At the beginning of the school year, I’m excited to see my students! I’ve missed them, and I’m excited to rekindle the relationships. I like to touch base with what’s going on, see the growth and find out what’s happened in their lives. I am also excited about all the new things I have to present to them, and the journeys I want to take them on throughout the year.
We are teachers. We know the importance of our work. We have made a career commitment to helping young people learn. Yet, we know that we’ll never finish our quest to be the best teacher we can be.
Often, conventional music notation is studied on an elemental level by pulling visual symbols, representing rhythm and pitch, out of their musical context for study. What happens when we consider that complex traditional music notation has become so rigid that its study at an elemental level lacks value, function, or power?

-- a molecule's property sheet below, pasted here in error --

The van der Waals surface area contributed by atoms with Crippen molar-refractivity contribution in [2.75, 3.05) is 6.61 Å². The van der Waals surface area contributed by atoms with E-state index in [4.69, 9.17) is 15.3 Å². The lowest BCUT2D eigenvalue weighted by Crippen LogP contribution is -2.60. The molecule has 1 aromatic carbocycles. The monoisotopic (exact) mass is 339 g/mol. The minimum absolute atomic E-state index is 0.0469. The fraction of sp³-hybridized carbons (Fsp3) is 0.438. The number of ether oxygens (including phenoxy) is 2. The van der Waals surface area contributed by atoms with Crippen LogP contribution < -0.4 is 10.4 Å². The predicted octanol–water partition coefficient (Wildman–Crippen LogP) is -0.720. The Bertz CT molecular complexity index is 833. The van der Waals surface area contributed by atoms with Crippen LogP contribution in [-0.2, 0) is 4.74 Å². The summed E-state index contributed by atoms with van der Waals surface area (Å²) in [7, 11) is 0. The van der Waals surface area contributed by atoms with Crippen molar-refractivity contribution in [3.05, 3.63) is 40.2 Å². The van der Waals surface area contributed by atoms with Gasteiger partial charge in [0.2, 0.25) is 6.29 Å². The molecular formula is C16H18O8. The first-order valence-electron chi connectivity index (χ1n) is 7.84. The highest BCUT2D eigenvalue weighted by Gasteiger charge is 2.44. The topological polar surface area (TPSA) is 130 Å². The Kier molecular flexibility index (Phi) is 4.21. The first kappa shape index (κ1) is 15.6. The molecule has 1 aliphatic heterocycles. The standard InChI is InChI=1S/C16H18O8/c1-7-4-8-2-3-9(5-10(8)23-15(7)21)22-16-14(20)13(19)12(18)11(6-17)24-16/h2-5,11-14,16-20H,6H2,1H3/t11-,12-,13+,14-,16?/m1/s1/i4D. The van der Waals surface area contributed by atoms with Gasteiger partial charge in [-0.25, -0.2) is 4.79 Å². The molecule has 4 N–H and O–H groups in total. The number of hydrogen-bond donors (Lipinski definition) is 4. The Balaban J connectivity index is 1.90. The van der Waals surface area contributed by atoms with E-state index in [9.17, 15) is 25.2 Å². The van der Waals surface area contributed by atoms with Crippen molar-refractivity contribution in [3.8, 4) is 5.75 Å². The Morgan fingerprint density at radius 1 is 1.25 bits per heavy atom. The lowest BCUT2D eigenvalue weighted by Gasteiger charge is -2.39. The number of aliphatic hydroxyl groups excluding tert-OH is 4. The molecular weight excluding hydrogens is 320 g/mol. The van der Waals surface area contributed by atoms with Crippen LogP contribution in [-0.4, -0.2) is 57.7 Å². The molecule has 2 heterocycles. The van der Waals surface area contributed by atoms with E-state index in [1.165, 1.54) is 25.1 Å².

In 1946 during my first year of undergraduate studies, I took my very first course in philosophy. How I loved that course! Yet for all my enthusiasm at the time only two precise memories remain. Those of you who know me will laugh at this first one simply because I haven’t changed a whit to this day!
Looking for Songworks I & II or other printed resources?
Head over to our Books page for these and more!
• SWEA Newsletter & Teaching Ideas
• SWEA Membership
Available in Members Access Area
Become a Member, Gain Access to 50+ Sturdy Songs & Study Activities
From the Archive
No Results Found
The page you requested could not be found. Try refining your search, or use the navigation above to locate the post.